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The bad blood was evident early on with a personal foul against the Jets on the opening kickoff.  The Jets got out to an early 6-0 lead after two field goal drives, but Daryle Lamonica’s 22 yard pass to Warren Wells put the Raiders in the drivers seat to close the 1st quarter, and a 48-yard Lamonica strike to Billy Cannon put the Raiders ahead 14-6 early in the 2nd quarter. Namath led a late scoring drive to close the second, capping it with a 1-yard TD run of his own, and a failed two-point attempt on a trick play resulted in a 14-12 Raider advantage at the half.

Early in the 3rd quarter, Lamonica would throw an interception (he threw two on the day) that set up a Jets touchdown drive, and the Jets moved ahead 19-14 with 10 minutes left in the third quarter. On the ensuing drive, Lamonica led the Raiders right back up the field on an 80-yard drive that resulted in a 3-yard touchdown run by Charlie Smith after a series of penalties on Jets safety Jim Hudson had moved the ball to the 3-yard line. Hudson, who had intercepted Lamonica earlier, was ejected from the game and subsequently gave the middle finger to Oakland fans. The Raiders added a 2-point conversion to the Smith touchdown and took a 22-19 lead by the end of the third quarter of play.

With the ball in scoring position early in the 4th quarter and an opportunity to take a commanding two-possession lead, Charlie Smith fumbled the ball and the Jets’ Gerry Philbin recovered on their own 3-yard line. Namath connected to Don Maynard on two consecutive deep throws, exposing rookie cornerback George Atkinson to the tune of 97 yards and a touchdown on two completions. Just like that, the Jets took the lead back, and would add a field goal on their next drive to go ahead 29-22. The next Raiders drive started at their own 12-yard line, but Lamonica led the team down the field and hit future Hall-0f-Famer Fred Biletnikoff with a 22 yard TD strike to tie the game with four minutes remaining in the contest. Namath answered back with a drive of his own which ended in another Jets field goal that broke the tie and gave the Jets the 32-29 advantage with 1:01 on the clock. It was now 7:00 PM Eastern Standard Time.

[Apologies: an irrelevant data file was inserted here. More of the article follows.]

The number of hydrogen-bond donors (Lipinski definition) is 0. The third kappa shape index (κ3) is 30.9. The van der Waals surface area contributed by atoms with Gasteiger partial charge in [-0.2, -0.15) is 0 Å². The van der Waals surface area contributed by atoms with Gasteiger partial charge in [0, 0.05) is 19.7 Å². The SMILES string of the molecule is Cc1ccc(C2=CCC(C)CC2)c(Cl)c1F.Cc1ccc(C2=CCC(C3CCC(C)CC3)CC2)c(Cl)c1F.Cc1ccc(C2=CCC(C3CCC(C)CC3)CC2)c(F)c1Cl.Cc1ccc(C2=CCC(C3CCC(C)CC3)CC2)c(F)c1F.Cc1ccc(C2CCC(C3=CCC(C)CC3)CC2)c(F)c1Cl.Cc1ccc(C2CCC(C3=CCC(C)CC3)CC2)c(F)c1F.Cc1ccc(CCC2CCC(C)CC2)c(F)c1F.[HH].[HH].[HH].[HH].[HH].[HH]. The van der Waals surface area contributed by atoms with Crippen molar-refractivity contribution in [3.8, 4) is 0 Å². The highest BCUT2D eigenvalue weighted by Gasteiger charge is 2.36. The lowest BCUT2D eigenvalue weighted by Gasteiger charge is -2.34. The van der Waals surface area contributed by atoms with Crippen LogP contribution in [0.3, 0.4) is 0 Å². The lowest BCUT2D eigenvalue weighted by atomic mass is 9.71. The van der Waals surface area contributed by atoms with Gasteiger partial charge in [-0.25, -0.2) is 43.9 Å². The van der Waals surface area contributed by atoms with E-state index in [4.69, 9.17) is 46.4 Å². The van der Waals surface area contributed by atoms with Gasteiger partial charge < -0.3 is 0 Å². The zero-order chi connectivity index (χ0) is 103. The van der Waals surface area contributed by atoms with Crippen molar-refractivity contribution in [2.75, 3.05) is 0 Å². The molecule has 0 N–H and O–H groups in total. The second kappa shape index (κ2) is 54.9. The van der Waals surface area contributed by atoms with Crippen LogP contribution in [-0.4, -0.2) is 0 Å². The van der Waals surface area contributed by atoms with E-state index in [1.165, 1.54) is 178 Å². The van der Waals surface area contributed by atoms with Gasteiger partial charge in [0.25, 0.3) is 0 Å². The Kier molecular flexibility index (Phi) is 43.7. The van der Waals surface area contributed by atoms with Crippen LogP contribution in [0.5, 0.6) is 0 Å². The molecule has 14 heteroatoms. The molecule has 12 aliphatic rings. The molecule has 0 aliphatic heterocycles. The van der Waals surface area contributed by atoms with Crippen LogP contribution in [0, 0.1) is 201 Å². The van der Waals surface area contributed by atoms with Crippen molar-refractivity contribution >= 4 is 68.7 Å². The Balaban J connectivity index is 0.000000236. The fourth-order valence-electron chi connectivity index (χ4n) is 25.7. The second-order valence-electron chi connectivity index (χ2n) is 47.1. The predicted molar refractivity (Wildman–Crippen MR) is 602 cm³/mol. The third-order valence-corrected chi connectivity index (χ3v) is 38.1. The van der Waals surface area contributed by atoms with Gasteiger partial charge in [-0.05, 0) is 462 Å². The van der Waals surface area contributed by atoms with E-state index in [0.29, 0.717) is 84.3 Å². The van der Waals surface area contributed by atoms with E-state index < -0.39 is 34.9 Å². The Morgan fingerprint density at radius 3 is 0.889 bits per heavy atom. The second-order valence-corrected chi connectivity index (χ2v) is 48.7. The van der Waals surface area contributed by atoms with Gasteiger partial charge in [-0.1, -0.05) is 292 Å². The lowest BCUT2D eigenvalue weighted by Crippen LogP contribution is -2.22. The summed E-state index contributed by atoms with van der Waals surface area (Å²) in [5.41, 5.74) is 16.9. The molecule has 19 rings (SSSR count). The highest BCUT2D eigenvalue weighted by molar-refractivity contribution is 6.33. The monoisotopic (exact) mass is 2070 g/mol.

While NFL games routinely were played in 2 1/2 hours or less, this AFL matchup had dragged on over the three hour mark. The two quarterbacks would combine for 71 attempts – an enormous number at the time – and 41 incomplete passes, each one requiring a clock stoppage. The pace of the game was slowed even further with the high number of penalties in the heated contest – a total of 19 penalties were called in the game, a rarity in that era. With confusion reigning at the NBC control center in California and the network offices in New York City, exacerbated by flooded switchboards as fans were calling in demanding to be shown the conclusion of the game, the decision was made to cut away from the game in the Eastern time zone and start the movie Heidi just as the Raiders’ Charlie Smith was taking the kickoff out of the endzone. Football fans in the eastern United States, including all the Jets fans in the New York area, would miss the bedlam that was to follow.

After Smith’s return to the 22-yard line, Lamonica immediately hit Smith for a 78 yard touchdown that was called back on a penalty. Undeterred, Lamonica went back to Smith for a 20 yard reception that turned into a 35 yard play after a facemask call against the Jets. On the following play from the 43 yard line, Lamonica hit Smith again, this time for a touchdown strike with 42 seconds remaining.  George Blanda’s extra point put the Raiders in front 36-32, meaning Namath and the Jets would need to score a touchdown to win it. They wouldn’t get the opportunity: Raider linebacker Bill Budness stripped Jets returner Earl Christy of the ball at the 12 yard line on the ensuing kickoff, and backup running back Preston Ridlehuber picked up the loose ball and scored with it. With 36 seconds remaining on the clock, the Raiders had put the game away and would go on to win 43-32.